How long will you live? It could be an inspiring or scary question.
But to a demographer It’s neither. It’s a key metric that says a lot about the health of a country.
In 1960 the average American’s life expectancy was almost 70 years old, according to the World Bank.
The U.S. ranked 189th in the world.
Today the nation has made progress, with an average life expectancy of 77.
But other countries have made greater strides. As of 2020, the U.S. was ranked 61st out of 237 nations.
Why have other countries surged ahead? And how could the U.S. improve?
To answer these questions we're focusing on three countries: the U.S., the richest country in the world, according to the World Bank; Japan, the third richest; and Chile, ranked 43rd.
We spoke to Joseph Chamie. He’s the former director of the United Nations Population Division.
"The U.S. was doing very well right after World War II in 1950, '55, relative to those countries," said Chamie.
During the post-war boom, Americans benefited from medical advances, like penicillin and open heart surgery.
Japanese men had a life expectancy of 24 during the war, thanks in part to combat and food shortages.
"Japan's life expectancy was lower than the U.S. in the early fifties. Of course they have to rebuild their societies," said Chamie.
The new Japanese government passed 32 health laws between 1946 and 1955 aimed at regulating doctors and nurses, requiring school lunches, reducing pollution and preventing infectious disease.
Japanese life expectancy shot up 14 years between 1947 and 1955, according to government data.
"In the case of Chile, it was even more remarkable," Chamie said.
Chileans' life expectancy was 54 years old in 1950.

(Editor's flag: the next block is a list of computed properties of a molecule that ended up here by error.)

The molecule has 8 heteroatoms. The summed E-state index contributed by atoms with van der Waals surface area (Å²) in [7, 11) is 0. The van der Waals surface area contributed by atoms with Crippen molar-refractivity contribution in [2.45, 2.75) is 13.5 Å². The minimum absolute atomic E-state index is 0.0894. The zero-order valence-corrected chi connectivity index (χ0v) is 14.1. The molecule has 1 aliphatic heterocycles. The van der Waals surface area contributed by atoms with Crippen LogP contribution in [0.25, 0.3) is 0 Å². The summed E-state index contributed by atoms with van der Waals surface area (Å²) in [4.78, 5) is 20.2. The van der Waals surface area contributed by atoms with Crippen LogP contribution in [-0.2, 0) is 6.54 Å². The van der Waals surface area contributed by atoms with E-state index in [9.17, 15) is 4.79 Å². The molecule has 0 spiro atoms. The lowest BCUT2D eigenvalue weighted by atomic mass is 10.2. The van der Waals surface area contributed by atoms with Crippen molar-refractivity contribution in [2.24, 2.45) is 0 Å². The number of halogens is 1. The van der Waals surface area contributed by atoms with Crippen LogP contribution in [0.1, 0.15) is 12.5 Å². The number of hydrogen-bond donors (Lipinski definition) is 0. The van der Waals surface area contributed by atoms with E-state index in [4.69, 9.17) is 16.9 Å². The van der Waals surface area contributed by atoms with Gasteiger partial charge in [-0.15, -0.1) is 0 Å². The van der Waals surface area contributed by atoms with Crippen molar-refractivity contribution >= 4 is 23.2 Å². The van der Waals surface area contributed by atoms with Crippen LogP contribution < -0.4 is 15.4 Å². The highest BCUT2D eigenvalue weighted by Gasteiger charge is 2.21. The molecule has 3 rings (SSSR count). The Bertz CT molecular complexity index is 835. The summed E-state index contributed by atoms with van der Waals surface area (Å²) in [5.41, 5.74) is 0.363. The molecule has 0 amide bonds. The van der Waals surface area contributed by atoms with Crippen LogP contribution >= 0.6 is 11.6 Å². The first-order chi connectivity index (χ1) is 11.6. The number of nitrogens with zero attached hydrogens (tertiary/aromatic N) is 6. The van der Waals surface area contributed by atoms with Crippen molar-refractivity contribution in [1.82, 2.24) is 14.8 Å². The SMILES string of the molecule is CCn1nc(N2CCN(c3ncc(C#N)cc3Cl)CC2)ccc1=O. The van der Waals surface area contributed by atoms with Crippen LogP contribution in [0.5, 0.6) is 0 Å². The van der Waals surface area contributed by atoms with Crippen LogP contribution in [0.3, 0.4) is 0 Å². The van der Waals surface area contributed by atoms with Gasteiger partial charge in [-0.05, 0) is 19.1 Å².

"Chile in particular saw a dramatic increase in life expectancy. They were able to provide health care systems, developing that preventive care, dropping infant mortality rates," Chamie said.
Meanwhile in 1961, Japan established universal health insurance.
The government covered half of everyone’s medical costs.
"But there are many factors in Japan that were contributing to a lower mortality. One of them, of course, was diet and obesity. Eating more fish and more vegetables than the American diet," Chamie said.
Americans lived longer as the 20th century progressed, but we also developed some unhealthy habits.
"In the U.S. the diet started increasing with greater and greater reliance on prepared foods, commonly called junk foods, fast foods. More and more people involved in work and doing less exercise."
"In the U.S., many people are lacking health care systems in place, so they are not taking preventive action early enough to deal with illnesses. Especially the last 20, 30 years, drug addiction, opioids have become an epidemic level proportion. Obesity has also gotten much higher," said Chamie.
"Chile and Japan, they're providing health care systems, and also supporting people so they feel integrated in society," Chamie said. "They did some comparisons of Japanese who went to Hawaii and California. And you find that they changed their diet, increased obesity and also lower life expectancy because of that diet change."
"We're spending a great deal of money on our health care and doing not as well as many other countries, including China, Japan and Chile," he continued. "Individual responsibility is certainly one area. Second, providing health care systems and adequate services to assist people so that they will live to old age."
So many factors determine how long we’ll live. But Chamie says learning from other countries’ successes might help us improve longevity here at home.